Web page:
In this Analogous Apologetics post, we respond to “just be a good person.”
As an objection, it can be phrased, “Sure, I don’t go to church, but all that matters is just being a good person.”
Here is our response.
There was once a man who came upon a cocoon-like shape hanging from a branch in the forest. As the mysterious object began to shake, the man rightly assumed that there must be something struggling inside trying to get out.
Since he was a good person, he wanted to help, and so proceeded to break open the chrysalis from the outside.
What came out was not a beautiful butterfly, but one gravely deformed, with shortened and inoperable wings.
Why? Because the butterfly’s wings, which are formed, in part, by the struggle within the chrysalis, were prevented from doing so by our man’s good deed.
Without working wings, the butterfly is fated to an untimely death, and all because of the actions of one misguided “good” person.
Analogous to the man and the butterfly, we can’t be good to people unless we know what is, in fact, good for them. And we can’t know what is good for them unless we know what they are made for, and we can’t know what they are made for unless the One who made them tells us what they are made for.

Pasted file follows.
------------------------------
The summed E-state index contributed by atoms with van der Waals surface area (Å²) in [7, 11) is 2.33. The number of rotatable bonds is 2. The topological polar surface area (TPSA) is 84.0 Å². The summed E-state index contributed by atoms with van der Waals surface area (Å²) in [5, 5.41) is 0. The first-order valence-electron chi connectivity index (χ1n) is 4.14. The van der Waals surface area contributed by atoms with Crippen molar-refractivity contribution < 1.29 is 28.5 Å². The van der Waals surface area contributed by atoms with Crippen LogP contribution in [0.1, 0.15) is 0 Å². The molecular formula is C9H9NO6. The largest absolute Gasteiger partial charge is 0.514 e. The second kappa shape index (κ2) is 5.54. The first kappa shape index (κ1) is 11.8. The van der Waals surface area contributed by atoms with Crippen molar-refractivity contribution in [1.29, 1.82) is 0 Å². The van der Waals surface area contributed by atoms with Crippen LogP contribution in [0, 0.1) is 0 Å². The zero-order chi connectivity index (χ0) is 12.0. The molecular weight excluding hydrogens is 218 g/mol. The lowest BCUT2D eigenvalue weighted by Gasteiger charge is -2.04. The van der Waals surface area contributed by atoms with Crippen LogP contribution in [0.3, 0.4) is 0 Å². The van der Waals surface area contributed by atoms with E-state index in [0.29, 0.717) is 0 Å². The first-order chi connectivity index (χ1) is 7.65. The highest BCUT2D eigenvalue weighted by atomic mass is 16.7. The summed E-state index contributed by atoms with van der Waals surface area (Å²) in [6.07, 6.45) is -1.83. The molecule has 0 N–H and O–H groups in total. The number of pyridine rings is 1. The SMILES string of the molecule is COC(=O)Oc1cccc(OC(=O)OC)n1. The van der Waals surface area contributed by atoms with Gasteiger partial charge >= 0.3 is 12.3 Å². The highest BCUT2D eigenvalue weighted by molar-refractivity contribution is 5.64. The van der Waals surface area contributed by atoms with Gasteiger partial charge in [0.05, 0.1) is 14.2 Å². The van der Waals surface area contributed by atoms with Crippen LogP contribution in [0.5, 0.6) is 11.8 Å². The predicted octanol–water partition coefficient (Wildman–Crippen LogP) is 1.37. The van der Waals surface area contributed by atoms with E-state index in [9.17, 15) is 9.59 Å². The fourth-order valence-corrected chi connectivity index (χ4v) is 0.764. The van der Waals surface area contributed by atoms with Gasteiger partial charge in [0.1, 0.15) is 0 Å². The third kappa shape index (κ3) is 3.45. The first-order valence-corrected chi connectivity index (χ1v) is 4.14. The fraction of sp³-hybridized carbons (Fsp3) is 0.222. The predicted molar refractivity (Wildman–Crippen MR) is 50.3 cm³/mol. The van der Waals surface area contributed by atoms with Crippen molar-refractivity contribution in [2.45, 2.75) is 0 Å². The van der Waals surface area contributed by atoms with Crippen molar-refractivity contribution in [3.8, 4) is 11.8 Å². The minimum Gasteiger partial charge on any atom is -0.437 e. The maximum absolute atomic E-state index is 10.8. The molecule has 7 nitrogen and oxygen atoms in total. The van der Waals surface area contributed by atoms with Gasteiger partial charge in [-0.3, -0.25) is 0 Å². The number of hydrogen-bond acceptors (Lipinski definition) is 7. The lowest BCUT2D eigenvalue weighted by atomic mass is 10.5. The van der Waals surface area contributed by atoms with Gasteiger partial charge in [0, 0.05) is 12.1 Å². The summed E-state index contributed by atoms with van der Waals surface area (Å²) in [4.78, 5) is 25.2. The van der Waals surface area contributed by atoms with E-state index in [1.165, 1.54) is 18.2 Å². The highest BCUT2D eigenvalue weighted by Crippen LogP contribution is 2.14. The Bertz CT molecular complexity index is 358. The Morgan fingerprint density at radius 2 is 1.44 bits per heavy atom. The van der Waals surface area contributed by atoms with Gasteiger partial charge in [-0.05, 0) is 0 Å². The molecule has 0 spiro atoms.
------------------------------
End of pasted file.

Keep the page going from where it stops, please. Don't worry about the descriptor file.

Without God and His word on man’s crowning end, one can not know if what he is doing for others is, in fact, helping or hindering them to such an end.
One who doesn’t know the destination cannot be a guide on the journey, nor can he journey well himself.
Being a good person presupposes knowing what man’s ultimate good is, which presupposes God, His revelation, and its correct interpretation. In short, it requires Divinely revealed religion.
Being a good person means learning from the Church. That’s why Jesus said to those seeking to be good people:
But seek first his kingdom and his righteousness, and all these things shall be yours as well (Mt. 6:33) (emphasis added).
…including being a good person.